Those who believe we can freely trash the environment in our quest to make ourselves richer suffer from a serious delusion — a delusion that doesn’t appear to afflict aboriginal people.

Aboriginals tend to live in harmony with Mother Earth. Their approach has long baffled and irritated Canada’s white establishment, which regards it as a needless impediment to unbridled economic growth.....

https://www.commondreams.org/view/2013/01/15-11

 

Aristotleded24

I think an important aspect of Idle No More has been overlooked. You look at how over the last few decades, the shopping mall has become more of a gathering hub for the commuinity than the public square, which goes to show how commerce has invaded all aspects of our lives. One thing that really brought Idle No More to the public attention was the flash mobs in the shopping centres, in a way reclaiming what should be public space. All of us have the Idle No More movement to thank for that.

NDPP

Idle No More: Aljazeera Inside Story Americas (and vid)

http://www.aljazeera.com/programmes/insidestoryamericas/2013/01/20131167...

"So, can Idle No More and the rest of Canada's indigenous community come together and force the government to act? Joining Inside Story Americas, with presenter Shihab Rattansi, are guests Pamela Palmater, a spokesperson for the Idle No More movement, Grand Chief Derek Nepinak from the province of Manitoba, and Tim Powers, a former government adviser on aboriginal affairs..'

ilha formosa

quizzical wrote:

4. there's no ally in this type of comment and others llike it.

That one is just plain bad argumentation.

6079_Smith_W

@ ilha formosa

This is a touchy subject to be sure, but I don't think anyone appreciates being called paranoid, or told to chill out. And consider where we are.

ilha formosa

Aristotleded24 wrote:

One thing that really brought Idle No More to the public attention was the flash mobs in the shopping centres, in a way reclaiming what should be public space.

I thought of the trees, streams, rocks and wildlife that were once there.

kropotkin1951

When lefties start to listen to what Harper and his minions have to say about NDP MP's and union leaders I might start thinking that lefties should tell FN's what their politics should look like.

Racist Settler wrote:

You know if those damn Indians would just listen to us settlers their problems would have been solved at least a century ago.  Why do they have to confront us when we have been so generous to them.  We have been exceptionally generous in our sharing of views on what is best for them.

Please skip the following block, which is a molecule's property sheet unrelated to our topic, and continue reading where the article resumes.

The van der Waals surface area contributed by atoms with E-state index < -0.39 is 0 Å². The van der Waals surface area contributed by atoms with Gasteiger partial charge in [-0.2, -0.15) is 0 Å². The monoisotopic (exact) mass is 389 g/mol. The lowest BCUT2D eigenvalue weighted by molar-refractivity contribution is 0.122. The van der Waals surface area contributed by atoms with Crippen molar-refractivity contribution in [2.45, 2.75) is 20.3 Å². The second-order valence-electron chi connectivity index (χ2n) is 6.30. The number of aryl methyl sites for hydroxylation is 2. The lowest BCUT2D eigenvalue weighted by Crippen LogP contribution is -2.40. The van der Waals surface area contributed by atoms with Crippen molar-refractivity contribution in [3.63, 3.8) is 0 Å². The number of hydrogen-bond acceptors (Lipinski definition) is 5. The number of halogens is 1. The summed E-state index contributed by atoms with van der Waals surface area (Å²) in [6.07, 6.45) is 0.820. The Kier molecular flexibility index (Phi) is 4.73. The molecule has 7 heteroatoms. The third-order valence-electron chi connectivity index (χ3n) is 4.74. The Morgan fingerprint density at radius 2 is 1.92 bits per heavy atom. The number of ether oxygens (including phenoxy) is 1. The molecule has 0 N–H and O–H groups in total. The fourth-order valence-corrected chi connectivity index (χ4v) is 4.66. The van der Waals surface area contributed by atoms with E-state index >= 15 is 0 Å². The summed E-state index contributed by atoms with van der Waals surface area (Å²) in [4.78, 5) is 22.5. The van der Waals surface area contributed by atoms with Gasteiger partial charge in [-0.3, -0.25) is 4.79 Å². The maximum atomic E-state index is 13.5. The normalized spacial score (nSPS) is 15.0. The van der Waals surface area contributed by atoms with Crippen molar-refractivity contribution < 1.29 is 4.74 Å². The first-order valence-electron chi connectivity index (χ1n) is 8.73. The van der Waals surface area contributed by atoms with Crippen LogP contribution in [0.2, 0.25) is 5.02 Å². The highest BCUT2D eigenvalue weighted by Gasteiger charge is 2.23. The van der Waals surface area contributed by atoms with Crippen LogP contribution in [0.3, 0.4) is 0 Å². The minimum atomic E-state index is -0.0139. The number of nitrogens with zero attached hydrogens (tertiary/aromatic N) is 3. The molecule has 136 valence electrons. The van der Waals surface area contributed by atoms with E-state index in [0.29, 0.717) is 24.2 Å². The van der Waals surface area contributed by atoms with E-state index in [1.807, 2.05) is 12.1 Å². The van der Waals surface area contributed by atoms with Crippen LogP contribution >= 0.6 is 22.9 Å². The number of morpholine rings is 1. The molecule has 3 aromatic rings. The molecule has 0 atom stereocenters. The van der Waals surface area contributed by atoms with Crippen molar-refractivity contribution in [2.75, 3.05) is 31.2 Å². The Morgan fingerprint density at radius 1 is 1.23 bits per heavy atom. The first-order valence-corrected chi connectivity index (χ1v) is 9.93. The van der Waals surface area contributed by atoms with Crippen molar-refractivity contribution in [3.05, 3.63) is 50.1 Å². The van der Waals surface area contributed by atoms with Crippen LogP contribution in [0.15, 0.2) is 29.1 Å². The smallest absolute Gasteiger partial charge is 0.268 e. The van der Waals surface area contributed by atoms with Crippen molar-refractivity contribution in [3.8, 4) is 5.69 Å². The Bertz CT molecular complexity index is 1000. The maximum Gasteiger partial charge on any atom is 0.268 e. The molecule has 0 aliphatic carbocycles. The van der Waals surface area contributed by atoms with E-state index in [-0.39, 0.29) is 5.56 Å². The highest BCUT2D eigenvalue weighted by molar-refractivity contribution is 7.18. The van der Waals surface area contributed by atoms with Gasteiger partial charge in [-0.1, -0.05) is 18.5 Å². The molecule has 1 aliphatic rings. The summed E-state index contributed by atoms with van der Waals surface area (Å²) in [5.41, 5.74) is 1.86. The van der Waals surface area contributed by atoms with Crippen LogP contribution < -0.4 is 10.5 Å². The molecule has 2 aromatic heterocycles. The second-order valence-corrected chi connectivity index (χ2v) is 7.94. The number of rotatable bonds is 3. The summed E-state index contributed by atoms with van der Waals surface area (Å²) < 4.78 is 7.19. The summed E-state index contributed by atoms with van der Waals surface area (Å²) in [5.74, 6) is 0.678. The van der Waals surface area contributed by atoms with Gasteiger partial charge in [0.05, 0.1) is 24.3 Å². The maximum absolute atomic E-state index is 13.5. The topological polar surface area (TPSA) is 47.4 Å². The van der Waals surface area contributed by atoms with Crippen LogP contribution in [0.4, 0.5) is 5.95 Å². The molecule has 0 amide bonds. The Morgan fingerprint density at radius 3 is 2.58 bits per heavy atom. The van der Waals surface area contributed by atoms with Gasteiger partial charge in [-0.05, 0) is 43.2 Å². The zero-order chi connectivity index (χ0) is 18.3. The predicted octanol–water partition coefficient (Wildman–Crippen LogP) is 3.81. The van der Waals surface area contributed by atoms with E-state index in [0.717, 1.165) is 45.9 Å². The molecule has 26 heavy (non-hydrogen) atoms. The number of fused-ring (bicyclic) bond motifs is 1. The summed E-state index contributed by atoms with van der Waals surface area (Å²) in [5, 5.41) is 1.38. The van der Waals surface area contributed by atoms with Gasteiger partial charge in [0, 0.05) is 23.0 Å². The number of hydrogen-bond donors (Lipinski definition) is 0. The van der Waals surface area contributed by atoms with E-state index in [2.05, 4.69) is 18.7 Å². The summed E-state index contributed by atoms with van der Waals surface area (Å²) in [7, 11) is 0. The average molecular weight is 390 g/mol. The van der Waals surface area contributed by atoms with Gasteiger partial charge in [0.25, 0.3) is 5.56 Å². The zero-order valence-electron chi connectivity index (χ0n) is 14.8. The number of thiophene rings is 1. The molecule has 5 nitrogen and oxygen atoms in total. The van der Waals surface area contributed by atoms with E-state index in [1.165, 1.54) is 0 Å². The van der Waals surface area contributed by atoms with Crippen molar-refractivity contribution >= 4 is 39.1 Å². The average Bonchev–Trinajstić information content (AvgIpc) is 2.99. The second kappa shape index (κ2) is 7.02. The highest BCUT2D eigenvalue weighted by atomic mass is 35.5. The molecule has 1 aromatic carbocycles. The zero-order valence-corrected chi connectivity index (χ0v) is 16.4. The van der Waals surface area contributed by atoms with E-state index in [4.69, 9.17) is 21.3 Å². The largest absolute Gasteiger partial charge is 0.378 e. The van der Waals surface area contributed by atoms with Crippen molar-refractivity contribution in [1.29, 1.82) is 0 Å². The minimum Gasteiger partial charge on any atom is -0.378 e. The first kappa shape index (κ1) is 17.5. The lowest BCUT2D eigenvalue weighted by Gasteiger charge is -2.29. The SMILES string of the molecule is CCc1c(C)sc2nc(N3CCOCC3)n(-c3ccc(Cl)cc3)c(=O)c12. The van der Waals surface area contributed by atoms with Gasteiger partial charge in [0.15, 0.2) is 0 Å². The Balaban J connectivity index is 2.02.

kropotkin1951

"Now everyone will be out to get me!"

Passive aggressive much ilha?  First you claim your right to say anything about FN's leaders and activists and then you play the "I'm a potential victim" card on top of it.  WOW You are the oppressed one not those FN's activists. I get it now.

Go ahead and see what happens on this board if you call union leaders "union bosses" and "sellouts" who don't have their members interests at heart. You are going to be told that babble is not the place for anti union memes.  Why should it be different for our allies in the FN's movements and institutions? 

 

Serviam6

kropotkin1951 wrote:

"Now everyone will be out to get me!"

Passive aggressive much ilha?  First you claim your right to say anything about FN's leaders and activists and then you play the "I'm a potential victim" card on top of it.  WOW You are the oppressed one not those FN's activists. I get it now.

I think he was making a joke. Trying to use a bit of humor to ease the tension a bit.

6079_Smith_W

Well to talk about the actual issue, I have just as much of a problem with people second-guessing who First Nations choose as their leader, especially at a point where that person has a job to do, and doesn't need being undermined. That's the main reason why I raised the point upthread. While I think there are some grey areas and differences of opinion around some of this, that much (and, for that matter, the stated goals of INM) is clear.

 

 

theleftyinvestor

Okay, everyone take a deep breath.

It is a fact that there are ideological fault lines here. (e.g. from APTN this week AFN’s fault lines magnified by Idle No More movement, Attawapiskat Chief Spence’s protest)

It's really got to be a no-win situation for allies to pick at those fault lines.